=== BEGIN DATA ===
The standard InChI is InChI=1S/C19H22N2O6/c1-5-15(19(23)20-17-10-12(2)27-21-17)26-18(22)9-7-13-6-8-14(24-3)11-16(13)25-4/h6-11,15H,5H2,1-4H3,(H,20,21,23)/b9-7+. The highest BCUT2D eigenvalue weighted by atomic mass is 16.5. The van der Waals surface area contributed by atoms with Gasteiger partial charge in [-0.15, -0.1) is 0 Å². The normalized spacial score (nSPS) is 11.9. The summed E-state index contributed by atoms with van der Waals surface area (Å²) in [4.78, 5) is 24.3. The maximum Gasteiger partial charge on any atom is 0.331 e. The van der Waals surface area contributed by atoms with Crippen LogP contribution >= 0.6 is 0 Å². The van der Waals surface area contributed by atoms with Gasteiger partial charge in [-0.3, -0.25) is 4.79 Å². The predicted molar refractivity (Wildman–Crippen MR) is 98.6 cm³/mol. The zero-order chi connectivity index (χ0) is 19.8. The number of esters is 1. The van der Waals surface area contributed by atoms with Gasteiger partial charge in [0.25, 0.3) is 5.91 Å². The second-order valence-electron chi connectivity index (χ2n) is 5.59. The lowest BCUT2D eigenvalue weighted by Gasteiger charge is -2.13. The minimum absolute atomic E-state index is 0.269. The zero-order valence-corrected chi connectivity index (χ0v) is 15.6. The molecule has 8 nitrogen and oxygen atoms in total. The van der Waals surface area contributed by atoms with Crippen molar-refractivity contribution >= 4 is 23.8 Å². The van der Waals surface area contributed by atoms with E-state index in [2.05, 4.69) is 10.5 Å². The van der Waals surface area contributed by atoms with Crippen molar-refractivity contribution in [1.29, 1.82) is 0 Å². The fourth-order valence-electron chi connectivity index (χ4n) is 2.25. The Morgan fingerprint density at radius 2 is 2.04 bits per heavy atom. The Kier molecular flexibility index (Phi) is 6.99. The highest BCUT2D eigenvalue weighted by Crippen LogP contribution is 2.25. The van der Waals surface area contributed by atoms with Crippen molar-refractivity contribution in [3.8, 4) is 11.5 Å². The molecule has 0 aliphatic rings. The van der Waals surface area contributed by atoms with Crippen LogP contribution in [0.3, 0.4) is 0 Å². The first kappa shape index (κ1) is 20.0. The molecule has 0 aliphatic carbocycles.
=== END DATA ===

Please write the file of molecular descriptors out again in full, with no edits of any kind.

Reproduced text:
The standard InChI is InChI=1S/C19H22N2O6/c1-5-15(19(23)20-17-10-12(2)27-21-17)26-18(22)9-7-13-6-8-14(24-3)11-16(13)25-4/h6-11,15H,5H2,1-4H3,(H,20,21,23)/b9-7+. The highest BCUT2D eigenvalue weighted by atomic mass is 16.5. The van der Waals surface area contributed by atoms with Gasteiger partial charge in [-0.15, -0.1) is 0 Å². The normalized spacial score (nSPS) is 11.9. The summed E-state index contributed by atoms with van der Waals surface area (Å²) in [4.78, 5) is 24.3. The maximum Gasteiger partial charge on any atom is 0.331 e. The van der Waals surface area contributed by atoms with Crippen LogP contribution >= 0.6 is 0 Å². The van der Waals surface area contributed by atoms with Gasteiger partial charge in [-0.3, -0.25) is 4.79 Å². The predicted molar refractivity (Wildman–Crippen MR) is 98.6 cm³/mol. The zero-order chi connectivity index (χ0) is 19.8. The number of esters is 1. The van der Waals surface area contributed by atoms with Gasteiger partial charge in [0.25, 0.3) is 5.91 Å². The second-order valence-electron chi connectivity index (χ2n) is 5.59. The lowest BCUT2D eigenvalue weighted by Gasteiger charge is -2.13. The minimum absolute atomic E-state index is 0.269. The zero-order valence-corrected chi connectivity index (χ0v) is 15.6. The molecule has 8 nitrogen and oxygen atoms in total. The van der Waals surface area contributed by atoms with Crippen molar-refractivity contribution >= 4 is 23.8 Å². The van der Waals surface area contributed by atoms with E-state index in [2.05, 4.69) is 10.5 Å². The van der Waals surface area contributed by atoms with Crippen molar-refractivity contribution in [1.29, 1.82) is 0 Å². The fourth-order valence-electron chi connectivity index (χ4n) is 2.25. The Morgan fingerprint density at radius 2 is 2.04 bits per heavy atom. The Kier molecular flexibility index (Phi) is 6.99. The highest BCUT2D eigenvalue weighted by Crippen LogP contribution is 2.25. The van der Waals surface area contributed by atoms with Crippen molar-refractivity contribution in [3.8, 4) is 11.5 Å². The molecule has 0 aliphatic rings. The van der Waals surface area contributed by atoms with Crippen LogP contribution in [0.3, 0.4) is 0 Å². The first kappa shape index (κ1) is 20.0. The molecule has 0 aliphatic carbocycles.